Few would have predicted that the unassuming pea would become one of the globe’s most quickly adopted ingredients and in a surprising variety of foods. ≈But consider: the pea is packed with protein. By isolating that protein and “cleaning” it to remove any pea flavor that would limit its food applications, you get pea protein isolate: a non-GMO, non-allergen, plant-based protein – a genuine catch for a generation clamoring for meat and dairy alternatives.
Pea protein isolate is now being used in a broad range of OU retail products, nutritional shakes and bars, and baked goods. One bold retailer, WonderSlim, has introduced Pea Protein Snack Chips with a variety of flavors including Salt & Vinegar, Sweet Hickory, and Cool Ranch. WonderSlim, which is owned by Diet Direct, Inc., offers meals, meal replacement alternatives, and snacks that are designed by dietitians and nutritionists. Many products are kosher.
OU-certified global ingredients manufacturers in the U.S., Canada, Europe, and China, have been making significant investments in facilities designed to obtain pea protein. According to a Grandview research report, the pea protein market was worth USD $213.1 million in 2020 and is expected to grow at a compound annual growth rate of 12.7% through 2028.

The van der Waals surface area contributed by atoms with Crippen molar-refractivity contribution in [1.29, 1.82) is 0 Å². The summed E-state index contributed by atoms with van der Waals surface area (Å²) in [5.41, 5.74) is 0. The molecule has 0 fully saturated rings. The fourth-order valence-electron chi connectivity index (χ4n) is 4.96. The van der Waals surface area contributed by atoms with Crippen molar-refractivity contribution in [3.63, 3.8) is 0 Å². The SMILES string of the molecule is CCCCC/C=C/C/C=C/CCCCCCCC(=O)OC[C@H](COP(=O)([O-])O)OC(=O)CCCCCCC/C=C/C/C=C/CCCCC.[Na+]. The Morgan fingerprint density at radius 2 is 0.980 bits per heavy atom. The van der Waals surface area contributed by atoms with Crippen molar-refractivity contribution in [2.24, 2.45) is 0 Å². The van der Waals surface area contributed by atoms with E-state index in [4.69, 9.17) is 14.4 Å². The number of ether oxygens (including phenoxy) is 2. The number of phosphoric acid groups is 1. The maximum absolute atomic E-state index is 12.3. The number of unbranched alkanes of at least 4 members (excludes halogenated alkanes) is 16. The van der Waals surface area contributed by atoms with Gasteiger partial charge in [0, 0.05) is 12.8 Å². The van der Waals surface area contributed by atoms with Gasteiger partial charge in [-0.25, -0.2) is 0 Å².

Using a Third Party Production Facility
OU certification on the process is, for the most part, straightforward. Yellow peas are delivered to the site of processing, where physical separation removes hulls. According to Mike Odland, Operations Manager at Archer Daniels Midland (ADM) Edible Beans in North Dakota, the remaining material, which consists of pea starch, pea fiber, and pea protein, is sent through a series of physical and chemical processing steps to separate the pea starch (which represents an independent processing stream) and pea protein isolate.
The single complexity of kosher supervision hinges on the next step towards isolating pea protein from the remaining sugars and fibers. A cook-step, typically involved a separation process called spray-drying, is typically involved. This process if often outsourced to third-party processors. According to OU policy, any outsourcing step requires special supervision.
Along with the ADM site in North Dakota, the OU now certifies at least 10 other manufacturers of this versatile ingredient.
Pea protein isolate has so far solved the following food problem: a developer of low-fat peanut butter discovered that when removing the peanut oil, some of the protein was also being removed; pea protein isolate was used to restore the original content.
Finally, an important footnote on pea protein. Although according to OU policy it cannot be used in Passover-certified products, since peas are considered kitniyot (a Hebrew word meaning legumes), they nevertheless do have the potential to be certified as chametz-free.